This is an accurate retelling of two conversations I had with Riddle Woman (mum).
Mum: Can you find me a Batik-style tablecloth?
Sarah: That's a very specific request.
Mum: I'd like it to go in the dining room.
Sarah: Ok, I'll have a look.
(One week later)
Sarah: I found a Batik-style tablecloth, here is a picture of it.
Mum: It's amazing
Sarah: So shall I get it?
Mum: No. Don't bother. Goodbye.
I could've spent a lot of time debating whether to buy the tablecloth based her conflicting messages.
Then I realised, in life, there are some things which are worth just doing. If you can afford to do something and there's a chance it'll bring someone even a bit of happiness, just do it. As I've said before, it's not like the world's biggest problem is that there's too much love.
So I bought the tablecloth for her and put it in the post and she was delighted. She even sent me an email, saying 'DEAR SARAH TABLECLOTH IS BEAUTIFUL'.
It turned out that the reason why she didn't want me to bother buying it was because she thought I shouldn't waste money on her. I was put in mind of that famous story about a billionaire who died. 'How much did he leave?' Someone asked. 'I believe he left it all' was the reply.
In which I give advice on how to pick the right coffee table books and why you should avoid putting books in the loo.
For some, a coffee table book is a conversation starter. For others, it is a decorative prop.
Whatever a person’s intention, the book or books you choose to put on display are a shorthand way of telling someone something about you. It points to the bit of yourself that you like and want people to know about.
It is unlike other books. It is specially selected for display, perhaps with a two or three other carefully curated books. These books live a separate life from the creased A-level texts and self-help books.
They have a particular look, they are glossier, picture-laden, showier. Sure, Anna Karenina might’ve shaped your world view, but it’s not a coffee table book. You can’t casually flick through as you wait for your host to make you a mojito. A Child Called It is certainly thought-provoking but is that the conversational tone you want to set when guests come over to celebrate your birthday?
I have a friend called Patty and that isn’t her real name. I noticed that she had a Vogue coffee table book out on display. She said, with a laugh, ‘I haven’t even looked through it!’
She wanted the book to be a shorthand for ‘I am interested in fashion, the visual arts and high-end clothing’ but it felt as phony as her pseudonym. Can you imagine owning a book which you have never opened? Don’t be a phony.
Coffee table books lends themselves to being excellent gifts. Here are a few tips to help you buy a fitting gift for a friend or for yourself.
DON’T JUDGE A BOOK BY IT’S COVER (ALONE)
It’s show-homey, gauche and inauthentic to pick a book because the beautifully-bound cover works with the rest of the décor. If the subject matter isn't true to you, then all the book will say is 'My owner knows how to match colours'. Obviously, the best path to tread is the one down the middle: pleasing on the outside and the inside.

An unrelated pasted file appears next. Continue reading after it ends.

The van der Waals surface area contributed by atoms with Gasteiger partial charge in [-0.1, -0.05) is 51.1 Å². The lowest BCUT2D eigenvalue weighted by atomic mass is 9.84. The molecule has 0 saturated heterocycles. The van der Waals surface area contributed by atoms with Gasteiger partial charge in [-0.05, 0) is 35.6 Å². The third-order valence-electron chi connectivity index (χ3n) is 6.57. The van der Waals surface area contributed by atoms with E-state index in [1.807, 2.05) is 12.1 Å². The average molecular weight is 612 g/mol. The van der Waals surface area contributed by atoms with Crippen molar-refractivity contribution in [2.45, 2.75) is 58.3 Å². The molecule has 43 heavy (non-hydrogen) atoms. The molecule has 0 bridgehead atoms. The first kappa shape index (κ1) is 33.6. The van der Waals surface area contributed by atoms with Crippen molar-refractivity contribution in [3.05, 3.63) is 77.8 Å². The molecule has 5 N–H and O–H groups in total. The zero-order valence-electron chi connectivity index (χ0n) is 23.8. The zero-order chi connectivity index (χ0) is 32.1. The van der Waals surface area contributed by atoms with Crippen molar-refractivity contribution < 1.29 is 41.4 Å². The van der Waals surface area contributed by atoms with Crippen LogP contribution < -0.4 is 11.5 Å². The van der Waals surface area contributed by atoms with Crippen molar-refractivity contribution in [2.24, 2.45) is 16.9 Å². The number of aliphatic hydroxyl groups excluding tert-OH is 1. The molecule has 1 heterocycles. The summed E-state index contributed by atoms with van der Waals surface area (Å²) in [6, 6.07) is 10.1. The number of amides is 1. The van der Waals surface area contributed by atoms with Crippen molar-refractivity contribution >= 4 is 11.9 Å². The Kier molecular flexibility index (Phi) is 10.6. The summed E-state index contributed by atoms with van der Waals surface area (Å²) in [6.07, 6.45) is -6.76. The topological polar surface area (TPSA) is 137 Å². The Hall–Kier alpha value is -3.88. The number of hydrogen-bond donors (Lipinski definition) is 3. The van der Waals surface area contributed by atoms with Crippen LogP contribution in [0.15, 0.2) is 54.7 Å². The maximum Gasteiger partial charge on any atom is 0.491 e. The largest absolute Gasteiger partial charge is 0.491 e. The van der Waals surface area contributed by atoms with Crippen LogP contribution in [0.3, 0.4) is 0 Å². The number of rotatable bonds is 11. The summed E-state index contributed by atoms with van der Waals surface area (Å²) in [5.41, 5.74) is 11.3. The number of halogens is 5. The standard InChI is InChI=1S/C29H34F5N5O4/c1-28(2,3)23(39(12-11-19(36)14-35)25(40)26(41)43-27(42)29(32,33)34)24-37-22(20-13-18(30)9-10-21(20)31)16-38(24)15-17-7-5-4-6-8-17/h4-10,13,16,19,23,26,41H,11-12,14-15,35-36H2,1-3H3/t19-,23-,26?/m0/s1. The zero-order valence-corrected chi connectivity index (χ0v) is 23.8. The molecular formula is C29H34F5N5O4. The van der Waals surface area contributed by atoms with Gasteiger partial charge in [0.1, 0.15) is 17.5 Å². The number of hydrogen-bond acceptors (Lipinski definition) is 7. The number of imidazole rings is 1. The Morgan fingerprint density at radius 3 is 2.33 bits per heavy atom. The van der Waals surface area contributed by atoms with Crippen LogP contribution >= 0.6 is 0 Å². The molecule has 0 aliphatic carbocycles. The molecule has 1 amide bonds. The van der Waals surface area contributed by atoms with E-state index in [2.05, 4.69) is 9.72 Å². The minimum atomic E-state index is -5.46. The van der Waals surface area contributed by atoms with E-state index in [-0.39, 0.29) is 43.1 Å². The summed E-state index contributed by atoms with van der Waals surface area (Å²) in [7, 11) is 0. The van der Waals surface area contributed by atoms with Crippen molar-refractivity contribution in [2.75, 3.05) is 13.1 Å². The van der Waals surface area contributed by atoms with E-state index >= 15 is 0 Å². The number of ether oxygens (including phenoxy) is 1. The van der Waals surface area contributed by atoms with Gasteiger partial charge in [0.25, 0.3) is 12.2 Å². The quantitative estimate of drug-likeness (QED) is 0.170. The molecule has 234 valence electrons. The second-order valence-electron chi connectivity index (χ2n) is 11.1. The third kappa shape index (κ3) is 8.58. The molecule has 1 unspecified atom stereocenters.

Get the subject right
Don’t pick a book that you think will make you look clever/creative/quirky. Be yourself! Imagine a visitor saying: ‘Oh wow! A hardback book on glove-making in Holland in the 1590s! I had no idea you loved the craft!’ Then you have to admit you’ve never seen a Dutch glove, let alone one from the 1590s. The horror! And it goes without saying, don't buy a book on religious iconography for your atheist friend.
SENSE THE TONE
One of my husband’s friends bought us ‘Amazing Places Cost Nothing’ when we got engaged. This was a triumph of a gift because it was a nice thing for us to look through together when planned our honeymoon. It felt completely appropriate for the occasion: a forward-looking, positive, beautiful book.
Why don't you make a coffee table book? Fun times, cool pictures, places you love? I've made two using Asda digital photobooks and I've not been disappointed. You just upload the pictures you want, crop and edit them and Bob's your uncle. A glossy photobook which is totally bespoke. The tool even lets you know whether your pictures are high enough quality to use.
My thoughts on books in the loo
Don’t do it. There are no wins, only fails. It’s unhygienic. You can’t antibac a book.
If you find yourself saying ‘It’ll be nice for guests’, things have gone too far. No one shouldn’t worry whether their visitor is having a stimulating time in the loo.
Fun fact: the worst book I’ve seen on display in a loo was ‘The Candida Cookbook’.
Holy moly it’s been cold in London lately. We live in an old building with huge single-glazed windows. Wonderful in the summer, portal to icy hell in the winter.
A few months ago, in slightly-warmer times, I went to John Lewis and bought a duck-egg blue lambswool throw for the sofa. I thought it would ‘work’ in the living room but it didn’t. So it migrated to the bedroom.
I can’t tell you how toasty warm this keeps me. Sheep are so lucky.
Did you know that even if wool is wet it’ll still keep you warm because of the insulating air pockets? That's not a suggestion.
When I’m working in my study, I’ll wrap it round me like the woman who feeds birds for tuppence a bag in Mary Poppins.
The best wool blankets: